COLORADO SPRINGS — A COVID-19 vaccine for children 11-years-old or younger has yet to be approved, but vaccine trials have begun at Children’s Hospital Colorado.
“We are one of 80 sites enrolling around this trial all around the country,” said Dr. Eric Simoes, head of the vaccine study.
The hospital has recruited a group of – what they deem to be – healthy children between five and 11 years old.
Within a span of three weeks, each child will receive two doses of the Pfizer vaccine or a placebo. Their parents will be responsible for monitoring any side effects. After six months, participants and families will learn if they received a placebo and, if so, will be given the opportunity to receive the vaccine.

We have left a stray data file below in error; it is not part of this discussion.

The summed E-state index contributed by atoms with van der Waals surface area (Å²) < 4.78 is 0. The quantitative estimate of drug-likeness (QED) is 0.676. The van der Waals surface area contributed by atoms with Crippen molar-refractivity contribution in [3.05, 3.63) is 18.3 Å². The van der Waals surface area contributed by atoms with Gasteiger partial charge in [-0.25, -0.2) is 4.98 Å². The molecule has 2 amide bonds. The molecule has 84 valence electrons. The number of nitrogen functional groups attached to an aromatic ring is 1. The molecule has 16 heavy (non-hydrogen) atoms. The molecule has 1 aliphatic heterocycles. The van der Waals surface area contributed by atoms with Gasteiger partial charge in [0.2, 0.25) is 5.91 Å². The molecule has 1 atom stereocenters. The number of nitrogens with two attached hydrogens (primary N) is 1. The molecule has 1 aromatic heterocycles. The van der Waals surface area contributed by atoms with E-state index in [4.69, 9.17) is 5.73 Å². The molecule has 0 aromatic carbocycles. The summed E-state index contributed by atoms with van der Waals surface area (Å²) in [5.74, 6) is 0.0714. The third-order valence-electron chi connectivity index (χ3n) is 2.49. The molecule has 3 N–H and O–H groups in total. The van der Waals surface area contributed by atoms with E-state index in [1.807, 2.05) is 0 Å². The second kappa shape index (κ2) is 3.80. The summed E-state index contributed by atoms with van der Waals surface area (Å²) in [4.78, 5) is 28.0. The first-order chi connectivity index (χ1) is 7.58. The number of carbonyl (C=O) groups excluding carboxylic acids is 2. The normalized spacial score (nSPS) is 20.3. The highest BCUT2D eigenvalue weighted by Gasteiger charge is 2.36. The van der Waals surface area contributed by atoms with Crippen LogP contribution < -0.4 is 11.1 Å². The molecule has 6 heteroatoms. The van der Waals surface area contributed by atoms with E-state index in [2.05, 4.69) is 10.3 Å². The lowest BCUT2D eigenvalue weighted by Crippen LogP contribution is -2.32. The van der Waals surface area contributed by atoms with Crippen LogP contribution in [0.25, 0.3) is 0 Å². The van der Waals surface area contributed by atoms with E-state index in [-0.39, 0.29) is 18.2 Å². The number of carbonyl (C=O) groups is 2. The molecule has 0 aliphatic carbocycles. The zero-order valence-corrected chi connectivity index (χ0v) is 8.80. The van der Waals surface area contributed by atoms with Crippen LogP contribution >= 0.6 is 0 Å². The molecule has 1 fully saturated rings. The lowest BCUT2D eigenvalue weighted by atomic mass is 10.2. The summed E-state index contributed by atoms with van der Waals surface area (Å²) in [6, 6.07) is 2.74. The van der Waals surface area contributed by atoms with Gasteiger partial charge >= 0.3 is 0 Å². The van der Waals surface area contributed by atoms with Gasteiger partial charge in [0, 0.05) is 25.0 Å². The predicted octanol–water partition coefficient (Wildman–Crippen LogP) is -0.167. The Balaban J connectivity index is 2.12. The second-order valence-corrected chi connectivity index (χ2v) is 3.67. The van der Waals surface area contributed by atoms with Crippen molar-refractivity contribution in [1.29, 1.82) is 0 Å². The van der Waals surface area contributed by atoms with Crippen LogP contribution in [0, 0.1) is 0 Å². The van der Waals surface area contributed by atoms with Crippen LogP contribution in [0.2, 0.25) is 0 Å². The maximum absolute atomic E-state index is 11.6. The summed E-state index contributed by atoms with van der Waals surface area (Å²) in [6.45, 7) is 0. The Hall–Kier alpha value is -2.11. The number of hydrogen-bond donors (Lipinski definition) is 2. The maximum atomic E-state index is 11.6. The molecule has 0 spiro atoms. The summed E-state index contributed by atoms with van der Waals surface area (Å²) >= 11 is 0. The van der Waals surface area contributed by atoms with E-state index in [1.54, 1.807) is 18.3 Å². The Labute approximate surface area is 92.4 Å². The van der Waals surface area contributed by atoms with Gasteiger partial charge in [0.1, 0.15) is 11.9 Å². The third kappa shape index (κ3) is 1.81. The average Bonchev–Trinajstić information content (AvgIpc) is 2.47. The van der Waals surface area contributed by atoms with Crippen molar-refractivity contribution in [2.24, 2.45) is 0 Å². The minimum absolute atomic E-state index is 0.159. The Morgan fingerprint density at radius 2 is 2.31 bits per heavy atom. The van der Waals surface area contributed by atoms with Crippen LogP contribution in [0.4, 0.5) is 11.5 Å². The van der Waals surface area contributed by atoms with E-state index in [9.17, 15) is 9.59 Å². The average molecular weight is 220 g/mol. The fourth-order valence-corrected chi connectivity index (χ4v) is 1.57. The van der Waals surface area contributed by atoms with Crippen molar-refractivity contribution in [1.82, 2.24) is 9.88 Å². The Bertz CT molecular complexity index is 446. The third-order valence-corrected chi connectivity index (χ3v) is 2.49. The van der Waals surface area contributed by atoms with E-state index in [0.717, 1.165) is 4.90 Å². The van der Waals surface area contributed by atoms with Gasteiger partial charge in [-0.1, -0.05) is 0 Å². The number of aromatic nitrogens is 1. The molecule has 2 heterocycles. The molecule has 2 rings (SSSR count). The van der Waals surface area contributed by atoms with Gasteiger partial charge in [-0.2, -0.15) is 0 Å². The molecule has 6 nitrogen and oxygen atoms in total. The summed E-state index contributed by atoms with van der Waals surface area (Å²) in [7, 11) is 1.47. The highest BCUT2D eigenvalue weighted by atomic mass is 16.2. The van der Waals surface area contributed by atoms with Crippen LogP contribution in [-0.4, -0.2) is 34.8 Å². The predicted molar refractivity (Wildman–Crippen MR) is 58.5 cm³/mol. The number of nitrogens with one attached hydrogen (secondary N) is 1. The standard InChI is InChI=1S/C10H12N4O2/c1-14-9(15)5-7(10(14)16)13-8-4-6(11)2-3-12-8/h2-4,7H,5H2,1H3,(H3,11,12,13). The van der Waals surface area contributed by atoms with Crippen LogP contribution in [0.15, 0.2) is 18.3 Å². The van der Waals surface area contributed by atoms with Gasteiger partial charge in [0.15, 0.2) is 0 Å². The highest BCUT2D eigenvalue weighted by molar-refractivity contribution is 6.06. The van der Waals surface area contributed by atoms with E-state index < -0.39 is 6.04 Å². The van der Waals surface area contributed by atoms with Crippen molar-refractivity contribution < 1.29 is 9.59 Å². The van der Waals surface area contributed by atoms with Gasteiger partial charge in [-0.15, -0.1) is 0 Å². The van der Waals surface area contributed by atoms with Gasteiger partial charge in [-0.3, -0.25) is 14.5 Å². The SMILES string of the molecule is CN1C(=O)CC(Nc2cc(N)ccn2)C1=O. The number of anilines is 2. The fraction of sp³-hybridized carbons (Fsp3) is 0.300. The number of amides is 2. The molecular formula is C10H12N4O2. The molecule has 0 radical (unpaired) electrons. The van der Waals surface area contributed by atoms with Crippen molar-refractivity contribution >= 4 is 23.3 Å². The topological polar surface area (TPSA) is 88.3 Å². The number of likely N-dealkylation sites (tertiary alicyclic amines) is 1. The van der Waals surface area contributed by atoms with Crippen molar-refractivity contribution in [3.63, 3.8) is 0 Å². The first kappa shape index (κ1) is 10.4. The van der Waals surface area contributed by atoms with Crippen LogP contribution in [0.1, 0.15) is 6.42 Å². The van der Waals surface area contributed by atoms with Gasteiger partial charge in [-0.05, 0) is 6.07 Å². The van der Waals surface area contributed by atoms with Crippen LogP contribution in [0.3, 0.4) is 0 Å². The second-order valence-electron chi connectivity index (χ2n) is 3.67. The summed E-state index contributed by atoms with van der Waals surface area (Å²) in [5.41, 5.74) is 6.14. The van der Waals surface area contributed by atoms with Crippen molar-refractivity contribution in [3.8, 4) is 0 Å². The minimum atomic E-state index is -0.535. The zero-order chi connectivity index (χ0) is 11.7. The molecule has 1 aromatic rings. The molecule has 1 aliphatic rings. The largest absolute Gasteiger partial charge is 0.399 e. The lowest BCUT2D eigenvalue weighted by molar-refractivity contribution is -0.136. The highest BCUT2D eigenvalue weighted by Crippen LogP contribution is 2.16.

“Don’t count on herd immunity to protect you, this virus is completely different from most of other viruses,” said Simoes. “It’s evolving.”
Doctors say they’re worried about mutations since children tend to spread the virus faster.
“The virus didn’t appear to spread much in children – certainly in younger children. We knew that as children get older, they spread the virus better and better,” said Simoes.
In Colorado, more than 2.6 million people have been fully vaccinated. However, earlier this week, the state said the majority of covid-19 patients in the hospital were unvaccinated.
“Hence the urgency to vaccinate children,” said Simoes. “The disease may be milder, but the virus is going to transmit, if more children get infected. Because that’s where it’s going to spread. You’re going to see an uptick in disease and it’s going to be more severe.”